Creating Dynamic Social Network Models from Sensor Data Tanzeem Choudhury Intel Research / Affiliate Faculty CSE Dieter Fo...
<ul><li>What  are we doing? </li></ul><ul><li>Why  are we doing it? </li></ul><ul><li>How  are we doing it? </li></ul>
Social Network Analysis <ul><li>Work across the social & physical sciences is increasingly studying the  structure of huma...
Social Networks <ul><li>Social networks are naturally represented and analyzed as graphs </li></ul>
Example Network Properties <ul><li>Degree of a node </li></ul><ul><li>Eigenvector centrality </li></ul><ul><ul><li>global ...
Applications <ul><li>Many practical applications </li></ul><ul><ul><li>Business – discovering organizational bottlenecks <...
The Data Problem <ul><li>Traditionally data comes from manual surveys of people’s recollections </li></ul><ul><ul><li>Very...
Social Network Analysis of Email <ul><li>Science, 6 Jan 2006 </li></ul>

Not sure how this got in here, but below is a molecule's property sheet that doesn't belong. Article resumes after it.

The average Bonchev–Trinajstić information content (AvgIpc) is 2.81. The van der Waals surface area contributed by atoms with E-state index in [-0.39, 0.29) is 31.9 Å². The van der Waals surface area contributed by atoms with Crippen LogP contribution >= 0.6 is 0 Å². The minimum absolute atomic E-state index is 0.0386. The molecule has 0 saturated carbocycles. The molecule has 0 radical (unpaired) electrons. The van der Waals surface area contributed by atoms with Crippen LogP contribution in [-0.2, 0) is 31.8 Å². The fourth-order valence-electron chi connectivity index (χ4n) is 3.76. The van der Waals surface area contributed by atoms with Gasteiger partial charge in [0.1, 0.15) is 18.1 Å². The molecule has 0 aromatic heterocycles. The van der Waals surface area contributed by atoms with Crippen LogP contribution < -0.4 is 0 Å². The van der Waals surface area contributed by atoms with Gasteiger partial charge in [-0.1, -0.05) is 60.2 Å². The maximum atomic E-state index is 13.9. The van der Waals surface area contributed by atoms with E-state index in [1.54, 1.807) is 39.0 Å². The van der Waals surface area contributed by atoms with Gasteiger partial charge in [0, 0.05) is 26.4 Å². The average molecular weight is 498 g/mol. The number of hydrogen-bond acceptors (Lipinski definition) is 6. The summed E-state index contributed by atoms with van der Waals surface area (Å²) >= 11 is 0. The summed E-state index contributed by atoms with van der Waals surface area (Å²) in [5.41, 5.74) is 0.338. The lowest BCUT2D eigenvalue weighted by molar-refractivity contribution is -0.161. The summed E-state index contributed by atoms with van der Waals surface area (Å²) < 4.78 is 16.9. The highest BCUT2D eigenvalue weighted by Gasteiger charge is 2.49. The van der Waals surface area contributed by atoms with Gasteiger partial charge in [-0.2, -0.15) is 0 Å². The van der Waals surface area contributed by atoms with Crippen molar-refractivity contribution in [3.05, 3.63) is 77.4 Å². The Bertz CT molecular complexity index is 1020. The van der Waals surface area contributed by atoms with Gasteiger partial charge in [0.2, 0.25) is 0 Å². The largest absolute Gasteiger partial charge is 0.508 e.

Limits of E-Data <ul><li>Email data is cheap and accurate, but misses </li></ul><ul><ul><li>Face-to-face speech  – the vas...
Research Goal <ul><li>Demonstrate that we can… </li></ul><ul><li>Model social network dynamics by gathering large amounts ...
Questions we want to investigate: <ul><li>Changes in social networks  over time: </li></ul><ul><ul><li>How do interaction ...
Support <ul><li>Human and Social Dynamics – one of five new priority areas for NSF </li></ul><ul><ul><li>$800K award to UW...
Procedure <ul><li>Test group </li></ul><ul><ul><li>32 first-year incoming  CSE graduate students </li></ul></ul><ul><ul><l...
Privacy <ul><li>UW Human Subjects Division approved procedures after 6 months of review and revisions </li></ul><ul><li>Ma...
Data Collection <ul><li>Intel Multi-Modal Sensor Board </li></ul>Real-time audio feature extraction audio features WiFi st...
Data Collection <ul><li>Multi-sensor board sends sensor data stream to iPAQ </li></ul><ul><li>iPAQ computes audio features...
Older Procedure <ul><li>Because the real-time feature extraction software was not finished in time, the Autumn 2005 data c...
Speech Detection <ul><li>From the audio signal, we want to extract features that can be used to determine </li></ul><ul><u...